July 27, 2013 - Friday afternoon only a handful of rows were filled in the North 40 aircraft camping area. The remnants of inclement weather seemed to slow down the arrivals. But those who were already here were setting up for this year's EAA AirVenture Oshkosh fly-in.
Pitching tents, organizing camping gear, or just sitting back to watch the growing stream of arriving planes.
And enjoying the steadily improving weather.
Father and son, Eric and Sean Nottorf, are organizing the gear, in and beside the small dome tent pitched under the wing of their Maule. Dad's been coming to the Oshkosh fly-in since 1985, but Sean's here for his first time.
Eric remembers his early visits to the fly-in. "I was overwhelmed by everything back then." But this year he's seeing it through the eyes of his boy.
Sean, 13 years old, says he's "looking forward to the air show. And the workshops seem kind of fun."
Sean hasn't formally begun his flight training, but his CFI Dad has been getting him started. Sean says that although he doesn't fly the plane yet, "I try to keep it on course."
The Nottorfs hail from Fort Worth, Texas, and arrived at the fly-in this year on the Thursday before opening weekend. They plan to stay for about a week.
The Maule they flew here is a 1995 model that they've had for about a year and a half. Back home they also have a Grumman and a Pacer. Of the three, Sean likes the Pacer. "It's a beautiful airplane. Nice maroon color."
Eric says that though the Grumman is the most comfortable of their planes, he likes the Maule. "It gives you a lot more capabilities as far as flying into unimproved areas. So it's good for camping and things like that."
Aviation is a big thing in the Nottorf family. Eric's wife is also a pilot, and their 10-year-old daughter wants to be an astronaut.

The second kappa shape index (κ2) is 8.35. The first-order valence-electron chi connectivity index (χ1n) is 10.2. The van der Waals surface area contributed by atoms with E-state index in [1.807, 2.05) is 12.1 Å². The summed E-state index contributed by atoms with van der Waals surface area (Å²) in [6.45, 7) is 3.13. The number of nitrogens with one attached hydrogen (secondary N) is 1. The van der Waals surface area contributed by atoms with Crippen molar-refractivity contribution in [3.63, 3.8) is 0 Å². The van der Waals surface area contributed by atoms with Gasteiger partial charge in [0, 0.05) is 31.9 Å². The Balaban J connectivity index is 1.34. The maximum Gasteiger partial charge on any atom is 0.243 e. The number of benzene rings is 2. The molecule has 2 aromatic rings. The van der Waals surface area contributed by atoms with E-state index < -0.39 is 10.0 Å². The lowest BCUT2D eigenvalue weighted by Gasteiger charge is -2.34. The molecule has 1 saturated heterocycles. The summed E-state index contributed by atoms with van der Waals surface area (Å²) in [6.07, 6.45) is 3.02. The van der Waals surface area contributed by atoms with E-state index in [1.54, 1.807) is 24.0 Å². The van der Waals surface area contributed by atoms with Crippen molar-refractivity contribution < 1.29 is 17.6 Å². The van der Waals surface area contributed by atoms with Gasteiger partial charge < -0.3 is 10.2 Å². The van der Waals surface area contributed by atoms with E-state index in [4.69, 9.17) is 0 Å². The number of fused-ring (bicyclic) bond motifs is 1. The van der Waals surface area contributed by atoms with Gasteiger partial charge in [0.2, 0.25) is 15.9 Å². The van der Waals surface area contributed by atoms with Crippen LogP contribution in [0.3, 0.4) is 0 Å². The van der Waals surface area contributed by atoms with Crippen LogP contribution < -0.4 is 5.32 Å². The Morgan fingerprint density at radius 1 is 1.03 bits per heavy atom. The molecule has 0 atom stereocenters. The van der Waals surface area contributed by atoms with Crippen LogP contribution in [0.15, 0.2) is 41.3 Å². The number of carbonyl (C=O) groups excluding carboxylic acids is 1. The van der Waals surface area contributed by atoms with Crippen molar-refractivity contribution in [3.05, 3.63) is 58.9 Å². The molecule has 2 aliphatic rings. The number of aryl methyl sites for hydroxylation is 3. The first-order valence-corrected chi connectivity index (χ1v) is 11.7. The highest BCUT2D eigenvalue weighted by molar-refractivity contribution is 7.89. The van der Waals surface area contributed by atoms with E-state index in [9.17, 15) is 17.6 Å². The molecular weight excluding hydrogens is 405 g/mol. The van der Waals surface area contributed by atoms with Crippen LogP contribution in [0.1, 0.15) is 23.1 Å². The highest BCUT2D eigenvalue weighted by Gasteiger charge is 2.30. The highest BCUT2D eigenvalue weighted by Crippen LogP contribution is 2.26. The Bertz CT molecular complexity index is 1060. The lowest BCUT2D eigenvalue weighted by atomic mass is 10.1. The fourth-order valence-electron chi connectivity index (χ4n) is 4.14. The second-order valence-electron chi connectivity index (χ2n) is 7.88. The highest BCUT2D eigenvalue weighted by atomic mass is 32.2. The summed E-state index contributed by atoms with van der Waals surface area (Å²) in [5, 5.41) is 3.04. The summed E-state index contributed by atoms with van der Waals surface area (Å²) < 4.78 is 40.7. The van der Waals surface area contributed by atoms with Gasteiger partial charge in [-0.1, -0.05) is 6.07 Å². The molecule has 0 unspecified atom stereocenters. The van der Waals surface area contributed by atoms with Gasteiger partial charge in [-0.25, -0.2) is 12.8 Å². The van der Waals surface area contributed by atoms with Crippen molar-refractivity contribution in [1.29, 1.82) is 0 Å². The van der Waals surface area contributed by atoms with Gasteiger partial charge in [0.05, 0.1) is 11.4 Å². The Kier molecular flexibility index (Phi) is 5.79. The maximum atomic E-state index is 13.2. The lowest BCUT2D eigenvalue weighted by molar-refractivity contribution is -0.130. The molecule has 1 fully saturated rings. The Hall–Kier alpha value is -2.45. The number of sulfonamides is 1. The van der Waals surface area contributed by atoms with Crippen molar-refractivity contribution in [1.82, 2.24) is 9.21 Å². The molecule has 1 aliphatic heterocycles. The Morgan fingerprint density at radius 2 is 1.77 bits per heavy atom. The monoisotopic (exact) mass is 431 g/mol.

Their home airport is Hicks Airfield, a private, shared-ownership field in Fort Worth.
When Eric went looking for his first hangar he was concerned that so many small airports were closing, but he found, and liked, Hicks.
"I wanted to make sure that it would be around for quite awhile. The fact that there are many owners, they're enthusiasts, and the location of it is pretty good. These things pretty well guarantee the fact that it should be around for awhile."
Dan Greene is stretched out in a folding chair at the runway-end of a row in the North 40. Beside him is his bright blue-and-yellow Citabria with a tent under the wing.
Dan comes from Virginia Beach, Virginia, and flew in this year on Thursday. He flies out of Chesapeake Regional Airport (CPK), Norfolk, Virginia, where he's a member of EAA Chapter 339.
It's his first AirVenture.
The flight here involved two stops. One was at Morrisville, an airport that he really enjoyed visiting. "Those guys are really nice," he says.
One remarkable thing about Morrisville is all the crop dusters in the pattern. "I had to work in the pattern with about five other planes, crop dusters. With the Citabria it was fun. Cause, you know, those guys really zip around. But I got in."
In addition to flying the Citabria, Dan belongs to a club that has a 182 and two 172s. He flies the club airplanes to "take my wife in, and we fly IFR. But the Citabria," he says, "likes to see upside down."
Dan is a CFI who provides training in the Citabria. He finds that although there's a lot of interest in taildragger training, only a few are willing to make the investment of time and money to get the certification.
What's Dan expecting from his first time to the Oshkosh fly-in?
"An overload," he says.
He expressed amazement when, "I was just told that you can't get through it in three days." We think Dan's in for a treat.
What are Dan's favorite flying destinations?
"There's a place just south of Charlotte; I love going there. When you go there the only person that meets you is the dog. He watches you refuel the airplane. Then you pet him and fly off. And the dog's sitting there, in the shade, enjoying it."
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